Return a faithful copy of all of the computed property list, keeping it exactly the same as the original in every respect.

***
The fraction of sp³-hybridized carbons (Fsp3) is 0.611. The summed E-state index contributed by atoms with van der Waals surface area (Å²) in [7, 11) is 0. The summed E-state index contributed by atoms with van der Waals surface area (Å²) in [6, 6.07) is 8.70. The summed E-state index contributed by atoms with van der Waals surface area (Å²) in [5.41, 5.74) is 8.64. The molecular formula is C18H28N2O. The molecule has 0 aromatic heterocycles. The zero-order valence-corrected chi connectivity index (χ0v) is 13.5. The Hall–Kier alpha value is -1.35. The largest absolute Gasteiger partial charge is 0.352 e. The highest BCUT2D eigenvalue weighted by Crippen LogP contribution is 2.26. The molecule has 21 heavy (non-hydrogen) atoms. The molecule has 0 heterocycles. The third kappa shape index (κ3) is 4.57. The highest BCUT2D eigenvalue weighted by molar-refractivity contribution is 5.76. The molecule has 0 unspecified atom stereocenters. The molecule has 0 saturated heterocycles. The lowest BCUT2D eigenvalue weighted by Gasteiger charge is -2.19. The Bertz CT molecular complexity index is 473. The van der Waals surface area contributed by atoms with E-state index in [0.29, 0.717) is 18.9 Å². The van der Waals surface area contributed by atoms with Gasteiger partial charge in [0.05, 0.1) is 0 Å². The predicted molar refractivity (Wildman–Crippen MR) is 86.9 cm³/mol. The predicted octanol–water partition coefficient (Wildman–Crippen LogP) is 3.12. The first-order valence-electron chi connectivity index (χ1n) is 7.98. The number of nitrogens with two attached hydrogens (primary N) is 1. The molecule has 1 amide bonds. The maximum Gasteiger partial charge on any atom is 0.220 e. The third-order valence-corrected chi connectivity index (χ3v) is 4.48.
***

The fraction of sp³-hybridized carbons (Fsp3) is 0.611. The summed E-state index contributed by atoms with van der Waals surface area (Å²) in [7, 11) is 0. The summed E-state index contributed by atoms with van der Waals surface area (Å²) in [6, 6.07) is 8.70. The summed E-state index contributed by atoms with van der Waals surface area (Å²) in [5.41, 5.74) is 8.64. The molecular formula is C18H28N2O. The molecule has 0 aromatic heterocycles. The zero-order valence-corrected chi connectivity index (χ0v) is 13.5. The Hall–Kier alpha value is -1.35. The largest absolute Gasteiger partial charge is 0.352 e. The highest BCUT2D eigenvalue weighted by Crippen LogP contribution is 2.26. The molecule has 21 heavy (non-hydrogen) atoms. The molecule has 0 heterocycles. The third kappa shape index (κ3) is 4.57. The highest BCUT2D eigenvalue weighted by molar-refractivity contribution is 5.76. The molecule has 0 unspecified atom stereocenters. The molecule has 0 saturated heterocycles. The lowest BCUT2D eigenvalue weighted by Gasteiger charge is -2.19. The Bertz CT molecular complexity index is 473. The van der Waals surface area contributed by atoms with E-state index in [0.29, 0.717) is 18.9 Å². The van der Waals surface area contributed by atoms with Gasteiger partial charge in [0.05, 0.1) is 0 Å². The predicted molar refractivity (Wildman–Crippen MR) is 86.9 cm³/mol. The predicted octanol–water partition coefficient (Wildman–Crippen LogP) is 3.12. The first-order valence-electron chi connectivity index (χ1n) is 7.98. The number of nitrogens with two attached hydrogens (primary N) is 1. The molecule has 1 amide bonds. The maximum Gasteiger partial charge on any atom is 0.220 e. The third-order valence-corrected chi connectivity index (χ3v) is 4.48.